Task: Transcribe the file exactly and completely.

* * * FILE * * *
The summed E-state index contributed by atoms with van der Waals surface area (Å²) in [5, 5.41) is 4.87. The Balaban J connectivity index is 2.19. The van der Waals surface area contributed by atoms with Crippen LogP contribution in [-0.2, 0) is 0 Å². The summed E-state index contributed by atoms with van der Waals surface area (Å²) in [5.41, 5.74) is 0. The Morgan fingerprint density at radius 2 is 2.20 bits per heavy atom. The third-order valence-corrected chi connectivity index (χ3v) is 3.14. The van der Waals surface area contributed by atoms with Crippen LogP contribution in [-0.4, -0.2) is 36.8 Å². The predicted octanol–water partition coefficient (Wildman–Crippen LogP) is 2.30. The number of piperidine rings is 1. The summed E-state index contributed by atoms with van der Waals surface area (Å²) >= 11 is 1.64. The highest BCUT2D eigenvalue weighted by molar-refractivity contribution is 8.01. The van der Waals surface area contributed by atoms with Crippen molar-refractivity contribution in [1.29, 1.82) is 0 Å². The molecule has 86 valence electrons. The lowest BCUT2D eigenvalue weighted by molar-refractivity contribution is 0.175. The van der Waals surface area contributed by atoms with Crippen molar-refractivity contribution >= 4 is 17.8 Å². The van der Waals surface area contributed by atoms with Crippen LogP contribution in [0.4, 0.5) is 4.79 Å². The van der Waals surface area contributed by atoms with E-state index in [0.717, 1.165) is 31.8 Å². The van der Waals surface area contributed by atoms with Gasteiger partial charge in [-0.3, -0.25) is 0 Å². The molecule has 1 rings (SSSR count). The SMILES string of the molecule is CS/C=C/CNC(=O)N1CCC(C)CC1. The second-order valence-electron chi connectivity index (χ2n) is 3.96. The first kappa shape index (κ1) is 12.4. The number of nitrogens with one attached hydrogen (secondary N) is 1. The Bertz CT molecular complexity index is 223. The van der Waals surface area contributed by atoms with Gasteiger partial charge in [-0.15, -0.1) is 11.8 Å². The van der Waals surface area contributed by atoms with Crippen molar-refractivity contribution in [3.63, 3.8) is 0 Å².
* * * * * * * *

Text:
The summed E-state index contributed by atoms with van der Waals surface area (Å²) in [5, 5.41) is 4.87. The Balaban J connectivity index is 2.19. The van der Waals surface area contributed by atoms with Crippen LogP contribution in [-0.2, 0) is 0 Å². The summed E-state index contributed by atoms with van der Waals surface area (Å²) in [5.41, 5.74) is 0. The Morgan fingerprint density at radius 2 is 2.20 bits per heavy atom. The third-order valence-corrected chi connectivity index (χ3v) is 3.14. The van der Waals surface area contributed by atoms with Crippen LogP contribution in [-0.4, -0.2) is 36.8 Å². The predicted octanol–water partition coefficient (Wildman–Crippen LogP) is 2.30. The number of piperidine rings is 1. The summed E-state index contributed by atoms with van der Waals surface area (Å²) >= 11 is 1.64. The highest BCUT2D eigenvalue weighted by molar-refractivity contribution is 8.01. The van der Waals surface area contributed by atoms with Crippen molar-refractivity contribution in [1.29, 1.82) is 0 Å². The molecule has 86 valence electrons. The lowest BCUT2D eigenvalue weighted by molar-refractivity contribution is 0.175. The van der Waals surface area contributed by atoms with Crippen molar-refractivity contribution >= 4 is 17.8 Å². The van der Waals surface area contributed by atoms with Crippen LogP contribution in [0.4, 0.5) is 4.79 Å². The van der Waals surface area contributed by atoms with E-state index in [0.717, 1.165) is 31.8 Å². The van der Waals surface area contributed by atoms with Gasteiger partial charge in [-0.3, -0.25) is 0 Å². The molecule has 1 rings (SSSR count). The SMILES string of the molecule is CS/C=C/CNC(=O)N1CCC(C)CC1. The second-order valence-electron chi connectivity index (χ2n) is 3.96. The first kappa shape index (κ1) is 12.4. The number of nitrogens with one attached hydrogen (secondary N) is 1. The Bertz CT molecular complexity index is 223. The van der Waals surface area contributed by atoms with Gasteiger partial charge in [-0.15, -0.1) is 11.8 Å². The van der Waals surface area contributed by atoms with Crippen molar-refractivity contribution in [3.63, 3.8) is 0 Å².